Early onset spine deformity : outcome of surgical treatment and 3D movement analysis of sitting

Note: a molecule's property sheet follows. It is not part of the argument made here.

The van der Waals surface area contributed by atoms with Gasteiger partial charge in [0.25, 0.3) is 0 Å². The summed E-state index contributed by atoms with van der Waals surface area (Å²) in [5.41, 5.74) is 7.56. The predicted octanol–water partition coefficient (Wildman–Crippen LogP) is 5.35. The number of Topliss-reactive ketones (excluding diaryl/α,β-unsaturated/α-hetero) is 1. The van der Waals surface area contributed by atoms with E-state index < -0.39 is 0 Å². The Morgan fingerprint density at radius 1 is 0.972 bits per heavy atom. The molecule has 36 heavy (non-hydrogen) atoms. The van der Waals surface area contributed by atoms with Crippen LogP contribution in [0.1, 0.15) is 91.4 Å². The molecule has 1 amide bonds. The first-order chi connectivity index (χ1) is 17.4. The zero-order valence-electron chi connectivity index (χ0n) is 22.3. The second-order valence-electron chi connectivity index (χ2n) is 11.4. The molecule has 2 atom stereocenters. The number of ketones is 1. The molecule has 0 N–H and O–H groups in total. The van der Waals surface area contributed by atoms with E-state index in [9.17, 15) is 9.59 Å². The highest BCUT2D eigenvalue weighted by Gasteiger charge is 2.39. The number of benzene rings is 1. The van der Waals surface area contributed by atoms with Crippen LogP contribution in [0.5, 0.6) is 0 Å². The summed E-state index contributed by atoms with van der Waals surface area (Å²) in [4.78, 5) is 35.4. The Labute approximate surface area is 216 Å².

Abstract: Early onset, non-idiopathic spine deformities are progressive and associated with increased respiratory and cardiovascular morbidity and mortality as well as neurological and functional deteriorations. If untreated, the deformity progression can continue throughout the adult life and conclude with early mortality mostly due to cardio-pulmonary reason. Wheelchair dependent children with early onset neuropathic and neuromuscular diseases present spine deformities in up to 90%. Abnormal motor control can lead to difficulties in sitting due to postural balance disturbances, spinal deformity, pelvic obliquity and hip disorders. The aim of this thesis was to analyse a group of patients with early onset non-idiopathic spine deformity from two different perspectives. From clinical perspective: outcome of surgical treatment on multidisciplinary risk patients, the impact of additional neurosurgical intervention in the same surgery session, and the impact of treatment unit when standardizing for pre-operative parameters, surgical technique and surgeon. From functional perspective: the sitting quality was analysed using three-dimensional movement analysis techniques in stationary and dynamic conditions. Clinical studies. Data from local deformity registry and medical records of consecutive series of patients treated at two depatments : one with paediatric multidisciplinary team, and the other with focus on adult spine were included. Variables at base line: age,gender, diagnosis, curve size, type of surgical procedure. The result variables for the group comparisons were as follows: clinical and radiographic outcome, surgery time, length of intensive care and hospital stay, relative blood loss, and occurrence of complications or adverse events. There was no peri- nor postoperative mortality, no spinal cord damage, no neurological or ambulatory function deterioration. The rate of complications indicating any intervention was 15%. An additional neurosurgical procedure combined with fusion surgery did not increase the complication rate or use of resources compared with fusion surgery alone, except in the length of surgery time. There were statistically significant between-department differences regarding treatment outcome in favour of more specialized department. 3D movement analysis of sitting was performed using two force plates for kinetics and selfreflective markers on anatomical points for kinematics. The analysis was performed during unsupported sitting quiet and when performing circular movements with upper body. Four patients were retested after spine surgery. The results in both domains showed clear differences between patients with spine deformity when comparing with controls as well as in pre- and postoperative comparisons. During quiet sitting patients were able to compensate deformity and postural control related disequilibrium and keep thorax position similar to controls. During dynamic sitting functional limits of stability were significantly larger in the control group. After the surgery, sitting parameters improved. Conclusions. Major spine surgery in high risk patients can be performed with safety and good outcome. Impact of organization and work place culture on the outcome might be important and worth further studies. One-stage major spine surgery, even when neurosurgery is included, is safe and does not increase the risk of complications. The 3D method of movement analysis of quiet sitting and self-initiated sitting movements provides new perspectives to analyse sitting pathology regarding postural balance and symmetry as well as stability in patients with neuropathic and congenital spine deformities. The method enables quantitative intra- and inter-individual comparisons over time and gives a possibility to analyse treatment intervention dependent changes.
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